By Michael Granger
It is tragic to think that Afghanistan is a lost cause, yet it is difficult to disabuse ourselves of the perception that it is. It is not that something went tragically wrong as a result of the U.S. invasion, because it was already broken. And indeed it is a stretch to say that it is on a path to democracy because that may only be true while the United States military is present. We rail against Hamid Karzai’s apparent duplicity, but as corrupt as he may be, his job is no easy one. He must rule over a people the majority of whom are hostile to him and his government. He recently buried his brother who was felled by a Taliban-inspired assassin’s bullet to the head from point blank range.
Osama Bin Laden, the inspirational founder and leader of Al Qaeda and author of the September 11, 2001 attack on the United States, has been eliminated. The attack has been avenged many times over. American resolve, if ever it was, is no longer in doubt.
No, violence will not cease upon the U.S. military withdrawal from Afghanistan. It will rather escalate. The Taliban will use every measure at its disposal, with extreme brutality, to drive the Karzai government in Kabul out of power or at minimum to render Afghanistan ungovernable, despiteKarzai’s overtures at reconciliation. If they are lucky, there will eventually be a negotiated settlement. But that is a big if and a likely long when. In the interim, we will be left to ponder how the resulting instability might affect the United States.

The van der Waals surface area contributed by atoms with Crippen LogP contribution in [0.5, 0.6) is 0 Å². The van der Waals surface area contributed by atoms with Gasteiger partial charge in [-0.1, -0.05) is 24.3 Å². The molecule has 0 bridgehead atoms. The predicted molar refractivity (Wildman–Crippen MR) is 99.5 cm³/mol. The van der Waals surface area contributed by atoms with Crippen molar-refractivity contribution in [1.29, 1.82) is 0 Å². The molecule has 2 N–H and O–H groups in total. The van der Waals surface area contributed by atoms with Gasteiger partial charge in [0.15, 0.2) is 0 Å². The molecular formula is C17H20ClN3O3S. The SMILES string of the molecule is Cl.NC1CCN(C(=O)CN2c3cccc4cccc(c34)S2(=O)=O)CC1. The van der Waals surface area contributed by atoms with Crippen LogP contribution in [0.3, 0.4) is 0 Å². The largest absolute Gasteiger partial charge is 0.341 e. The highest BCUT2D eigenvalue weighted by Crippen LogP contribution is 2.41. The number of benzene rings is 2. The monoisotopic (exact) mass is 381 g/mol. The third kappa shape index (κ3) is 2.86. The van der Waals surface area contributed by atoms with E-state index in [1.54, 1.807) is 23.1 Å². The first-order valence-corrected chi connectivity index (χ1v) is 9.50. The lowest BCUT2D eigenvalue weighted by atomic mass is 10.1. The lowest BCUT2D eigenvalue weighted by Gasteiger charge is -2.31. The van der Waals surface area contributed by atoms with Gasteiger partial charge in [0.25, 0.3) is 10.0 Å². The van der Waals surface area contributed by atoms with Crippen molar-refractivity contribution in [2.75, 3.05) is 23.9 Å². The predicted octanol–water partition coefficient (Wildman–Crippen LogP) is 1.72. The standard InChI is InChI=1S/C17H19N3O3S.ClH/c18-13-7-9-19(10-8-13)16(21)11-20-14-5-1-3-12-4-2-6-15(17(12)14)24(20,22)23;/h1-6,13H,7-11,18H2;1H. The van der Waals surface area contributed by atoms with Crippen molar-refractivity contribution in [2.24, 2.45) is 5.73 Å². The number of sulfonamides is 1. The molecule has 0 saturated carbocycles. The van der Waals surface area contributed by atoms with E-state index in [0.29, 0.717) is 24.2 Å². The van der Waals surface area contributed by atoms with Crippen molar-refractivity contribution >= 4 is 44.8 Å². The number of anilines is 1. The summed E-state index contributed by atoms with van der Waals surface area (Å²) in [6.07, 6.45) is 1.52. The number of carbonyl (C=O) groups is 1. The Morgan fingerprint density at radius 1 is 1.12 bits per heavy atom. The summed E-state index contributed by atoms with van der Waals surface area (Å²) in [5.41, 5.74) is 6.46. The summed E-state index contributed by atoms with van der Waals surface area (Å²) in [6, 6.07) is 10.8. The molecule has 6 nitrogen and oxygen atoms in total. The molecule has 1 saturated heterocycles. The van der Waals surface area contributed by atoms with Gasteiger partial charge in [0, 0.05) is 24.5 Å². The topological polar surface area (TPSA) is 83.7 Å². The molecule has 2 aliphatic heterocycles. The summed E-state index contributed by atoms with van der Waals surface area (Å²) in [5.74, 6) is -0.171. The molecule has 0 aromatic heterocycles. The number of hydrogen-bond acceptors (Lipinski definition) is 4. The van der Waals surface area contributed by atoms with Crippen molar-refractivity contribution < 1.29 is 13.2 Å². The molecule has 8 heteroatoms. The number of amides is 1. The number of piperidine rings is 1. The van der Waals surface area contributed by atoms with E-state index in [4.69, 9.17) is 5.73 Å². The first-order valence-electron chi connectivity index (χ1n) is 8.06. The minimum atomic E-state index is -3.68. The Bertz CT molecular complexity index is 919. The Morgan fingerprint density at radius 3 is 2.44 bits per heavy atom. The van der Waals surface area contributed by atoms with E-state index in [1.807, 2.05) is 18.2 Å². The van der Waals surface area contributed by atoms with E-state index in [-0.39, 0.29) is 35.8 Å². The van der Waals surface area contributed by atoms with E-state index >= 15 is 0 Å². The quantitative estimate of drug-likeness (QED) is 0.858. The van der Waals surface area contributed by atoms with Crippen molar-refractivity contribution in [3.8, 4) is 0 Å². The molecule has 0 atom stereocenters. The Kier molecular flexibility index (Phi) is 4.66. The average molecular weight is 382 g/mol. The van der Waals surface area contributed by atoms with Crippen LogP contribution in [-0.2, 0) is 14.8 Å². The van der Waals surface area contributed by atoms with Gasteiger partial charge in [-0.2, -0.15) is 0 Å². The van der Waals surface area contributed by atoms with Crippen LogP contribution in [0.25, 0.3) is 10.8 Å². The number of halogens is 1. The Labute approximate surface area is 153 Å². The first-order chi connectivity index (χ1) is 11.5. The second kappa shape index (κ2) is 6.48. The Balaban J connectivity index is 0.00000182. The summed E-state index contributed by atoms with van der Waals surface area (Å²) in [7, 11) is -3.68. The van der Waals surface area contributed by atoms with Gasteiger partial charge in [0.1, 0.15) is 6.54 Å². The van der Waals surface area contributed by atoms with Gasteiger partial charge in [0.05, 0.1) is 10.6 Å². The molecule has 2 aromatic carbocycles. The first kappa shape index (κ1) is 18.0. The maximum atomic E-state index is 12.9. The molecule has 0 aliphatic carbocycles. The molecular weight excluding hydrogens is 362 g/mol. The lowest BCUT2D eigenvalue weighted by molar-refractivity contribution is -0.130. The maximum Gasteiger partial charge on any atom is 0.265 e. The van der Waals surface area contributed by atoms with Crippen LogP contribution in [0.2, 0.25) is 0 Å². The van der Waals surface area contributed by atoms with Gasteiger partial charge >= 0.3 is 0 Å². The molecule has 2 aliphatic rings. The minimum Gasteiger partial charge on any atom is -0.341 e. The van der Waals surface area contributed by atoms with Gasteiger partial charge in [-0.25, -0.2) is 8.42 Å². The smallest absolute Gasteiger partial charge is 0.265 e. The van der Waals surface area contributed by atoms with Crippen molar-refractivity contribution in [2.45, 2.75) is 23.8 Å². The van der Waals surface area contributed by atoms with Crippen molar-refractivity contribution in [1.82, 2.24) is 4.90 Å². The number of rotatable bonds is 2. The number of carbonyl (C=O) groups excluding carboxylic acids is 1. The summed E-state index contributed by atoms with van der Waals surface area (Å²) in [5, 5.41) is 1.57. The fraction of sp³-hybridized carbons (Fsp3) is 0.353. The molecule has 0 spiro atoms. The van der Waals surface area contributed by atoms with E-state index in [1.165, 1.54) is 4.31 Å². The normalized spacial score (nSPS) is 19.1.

Pakistan as an unstable nuclear power has the potential to be even more problematic than it is today, given that nation’s internal divisions and ongoing conflict with the neighboring nuclear power and democracy, India. The Pakistanis have enough internal security forces to maintain some order and keep the country relatively stable, though not in a democratic way. If things get out of hand, it will likely revert to military rule. The United States need only to keep India and Pakistan from going to war with each other, which is a diplomatic rather than a military mission.
It is against this backdrop that we now face a decision on the status of our forces in Afghanistan. The considerations are national security, geopolitics and economics. National security is paramount. The questions are how will it affect our national security if we immediately withdraw all combat forces from Afghanistan? And can we realistically create ideal conditions for withdrawal in the current and foreseeable political and economic conditions in the U.S.? Because of the fluid and volatile situation in Afghanistan, our dilemma is compounded by the fact that ideal conditions is always in a state of flux. How can we expect to make a permanent change in the next two years that we could not make in the last ten? The United States has worked very hard over the past 10 years to score nation-building victories to win over those who are angry about the application of American military force in Afghanistan. But our nation building is at best a work in progress. What more can we achieve in Afghanistan that we haven’t already tried?
Afghanistan a lost cause?